abusesaffiliationarrow-downarrow-leftarrow-rightarrow-upattack-typeburgerchevron-downchevron-leftchevron-rightchevron-upClock iconclosedeletedevelopment-povertydiscriminationdollardownloademailenvironmentexternal-linkfacebookfiltergenderglobegroupshealthinformation-outlineinformationinstagraminvestment-trade-globalisationissueslabourlanguagesShapeCombined Shapelocationmap-pinminusnewsorganisationotheroverviewpluspreviewprofilerefreshnewssearchsecurityPathtagticktooltiptwitteruniversalityweb

Australia a key player against human trafficking

4 August 2020

The Law Council of Australia and the Association of Corporate Counsel are assisting businesses to understand their new commitments under the Modern Slavery Act with a new fact sheet to help navigate reporting requirements.

The Act, which came into force at the start of 2019, requires Australian-based entities with more than $100 million in revenue to report the risks of modern slavery in their operations and supply chains to the Minister for Home Affairs.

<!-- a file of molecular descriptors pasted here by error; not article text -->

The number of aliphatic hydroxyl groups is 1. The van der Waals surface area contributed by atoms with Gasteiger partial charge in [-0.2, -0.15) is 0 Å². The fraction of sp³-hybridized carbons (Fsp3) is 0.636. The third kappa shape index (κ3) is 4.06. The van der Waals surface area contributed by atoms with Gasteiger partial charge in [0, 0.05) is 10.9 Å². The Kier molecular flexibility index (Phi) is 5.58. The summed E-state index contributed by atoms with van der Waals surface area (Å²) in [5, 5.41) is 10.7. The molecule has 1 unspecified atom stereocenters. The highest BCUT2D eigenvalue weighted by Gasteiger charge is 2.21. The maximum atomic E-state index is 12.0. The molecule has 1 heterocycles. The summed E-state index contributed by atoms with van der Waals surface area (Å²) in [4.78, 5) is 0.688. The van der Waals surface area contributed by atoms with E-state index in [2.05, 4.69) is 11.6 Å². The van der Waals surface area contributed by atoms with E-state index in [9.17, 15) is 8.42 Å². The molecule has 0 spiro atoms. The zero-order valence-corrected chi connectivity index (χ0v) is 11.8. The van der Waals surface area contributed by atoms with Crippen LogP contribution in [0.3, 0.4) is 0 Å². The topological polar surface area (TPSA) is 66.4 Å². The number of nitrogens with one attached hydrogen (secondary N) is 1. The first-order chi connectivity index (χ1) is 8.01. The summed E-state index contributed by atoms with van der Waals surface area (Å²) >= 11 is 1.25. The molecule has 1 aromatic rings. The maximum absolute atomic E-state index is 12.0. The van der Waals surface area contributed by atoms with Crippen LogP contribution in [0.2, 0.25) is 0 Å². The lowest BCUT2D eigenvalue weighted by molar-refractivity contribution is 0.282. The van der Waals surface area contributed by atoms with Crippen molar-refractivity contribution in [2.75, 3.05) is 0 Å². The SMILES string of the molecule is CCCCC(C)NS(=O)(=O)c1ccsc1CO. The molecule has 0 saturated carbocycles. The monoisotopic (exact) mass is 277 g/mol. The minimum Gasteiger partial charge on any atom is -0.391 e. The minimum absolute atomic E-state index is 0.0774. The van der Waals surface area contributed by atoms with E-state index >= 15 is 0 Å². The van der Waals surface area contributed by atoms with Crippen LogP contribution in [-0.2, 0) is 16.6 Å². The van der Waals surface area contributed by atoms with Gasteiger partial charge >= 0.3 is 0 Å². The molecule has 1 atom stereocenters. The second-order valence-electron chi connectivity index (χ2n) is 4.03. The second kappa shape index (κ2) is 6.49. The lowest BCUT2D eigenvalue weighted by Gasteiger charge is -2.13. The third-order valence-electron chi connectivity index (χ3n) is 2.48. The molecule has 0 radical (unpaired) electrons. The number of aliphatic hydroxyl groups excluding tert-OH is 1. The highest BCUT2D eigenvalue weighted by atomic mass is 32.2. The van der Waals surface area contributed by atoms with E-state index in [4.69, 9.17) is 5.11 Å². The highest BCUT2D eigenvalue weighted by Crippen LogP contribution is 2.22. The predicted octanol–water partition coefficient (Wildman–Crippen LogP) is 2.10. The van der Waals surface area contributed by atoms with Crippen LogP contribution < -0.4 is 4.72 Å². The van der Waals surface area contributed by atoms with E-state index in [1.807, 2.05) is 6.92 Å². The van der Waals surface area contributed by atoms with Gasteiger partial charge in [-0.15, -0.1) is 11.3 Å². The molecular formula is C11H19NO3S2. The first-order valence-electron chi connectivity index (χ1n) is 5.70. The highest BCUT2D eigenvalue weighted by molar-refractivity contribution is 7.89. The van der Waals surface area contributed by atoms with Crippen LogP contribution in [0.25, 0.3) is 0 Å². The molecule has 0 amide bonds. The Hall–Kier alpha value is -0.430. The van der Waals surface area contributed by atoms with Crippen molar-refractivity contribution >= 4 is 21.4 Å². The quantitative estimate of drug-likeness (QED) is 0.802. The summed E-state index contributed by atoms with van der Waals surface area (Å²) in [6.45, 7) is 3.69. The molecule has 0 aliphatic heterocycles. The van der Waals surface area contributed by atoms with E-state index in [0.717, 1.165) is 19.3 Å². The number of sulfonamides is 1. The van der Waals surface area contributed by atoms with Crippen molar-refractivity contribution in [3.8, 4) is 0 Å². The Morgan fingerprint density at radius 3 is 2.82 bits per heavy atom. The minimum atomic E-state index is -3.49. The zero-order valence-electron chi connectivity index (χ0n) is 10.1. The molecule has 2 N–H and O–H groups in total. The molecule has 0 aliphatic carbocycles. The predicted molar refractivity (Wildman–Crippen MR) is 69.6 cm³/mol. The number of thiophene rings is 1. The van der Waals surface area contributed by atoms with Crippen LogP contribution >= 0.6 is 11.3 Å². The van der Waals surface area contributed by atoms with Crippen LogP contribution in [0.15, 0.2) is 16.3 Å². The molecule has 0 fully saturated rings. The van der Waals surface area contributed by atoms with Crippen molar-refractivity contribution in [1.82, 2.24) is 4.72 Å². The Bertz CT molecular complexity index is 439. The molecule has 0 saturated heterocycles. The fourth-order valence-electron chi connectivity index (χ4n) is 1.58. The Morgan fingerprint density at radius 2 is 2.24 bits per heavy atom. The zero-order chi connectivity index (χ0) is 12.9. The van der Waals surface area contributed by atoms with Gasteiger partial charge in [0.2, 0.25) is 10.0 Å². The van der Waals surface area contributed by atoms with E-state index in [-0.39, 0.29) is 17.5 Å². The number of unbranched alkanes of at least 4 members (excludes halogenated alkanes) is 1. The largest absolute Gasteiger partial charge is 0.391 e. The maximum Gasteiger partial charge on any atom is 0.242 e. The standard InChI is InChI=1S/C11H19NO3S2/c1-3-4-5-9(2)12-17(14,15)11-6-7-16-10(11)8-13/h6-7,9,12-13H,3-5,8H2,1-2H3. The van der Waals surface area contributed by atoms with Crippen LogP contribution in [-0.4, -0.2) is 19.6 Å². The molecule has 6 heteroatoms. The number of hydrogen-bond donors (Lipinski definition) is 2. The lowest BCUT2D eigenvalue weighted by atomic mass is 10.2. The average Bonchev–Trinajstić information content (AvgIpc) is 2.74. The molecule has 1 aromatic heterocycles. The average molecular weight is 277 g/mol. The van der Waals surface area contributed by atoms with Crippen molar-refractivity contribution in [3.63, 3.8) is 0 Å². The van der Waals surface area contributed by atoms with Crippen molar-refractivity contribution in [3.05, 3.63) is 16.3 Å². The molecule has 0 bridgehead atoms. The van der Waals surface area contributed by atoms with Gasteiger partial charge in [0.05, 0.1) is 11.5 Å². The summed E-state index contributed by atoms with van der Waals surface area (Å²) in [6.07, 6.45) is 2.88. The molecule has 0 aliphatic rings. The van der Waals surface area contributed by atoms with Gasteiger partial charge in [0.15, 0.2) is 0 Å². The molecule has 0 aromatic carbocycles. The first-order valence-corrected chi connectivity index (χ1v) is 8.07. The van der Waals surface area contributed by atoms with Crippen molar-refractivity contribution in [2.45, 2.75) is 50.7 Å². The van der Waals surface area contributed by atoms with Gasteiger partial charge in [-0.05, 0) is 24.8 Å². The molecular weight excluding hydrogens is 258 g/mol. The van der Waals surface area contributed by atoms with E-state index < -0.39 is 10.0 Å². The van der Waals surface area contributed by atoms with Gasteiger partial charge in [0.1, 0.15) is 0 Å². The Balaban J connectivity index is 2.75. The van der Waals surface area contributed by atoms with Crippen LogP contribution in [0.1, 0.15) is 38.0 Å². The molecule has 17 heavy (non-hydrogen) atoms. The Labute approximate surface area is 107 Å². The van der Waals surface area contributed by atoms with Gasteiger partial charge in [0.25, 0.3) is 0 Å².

Together the Law Council and Association of Corporate Counsel have produced a fact sheet for businesses navigating the reporting requirements. Reporting on modern slavery risks is increasingly seen as a good governance practice.

The Modern Slavery Act fact sheet can be found online here. A modern slavery statement must be submitted within six months after the end of the reporting entity's financial year. The reporting period is the entity's first full financial year that commences after 1 January 2019.

However, reporting entities due to submit their first modern slavery statement in 2020 have been granted an additional three months on top of the normal six months, because of the COVID-19 pandemic.

Story timeline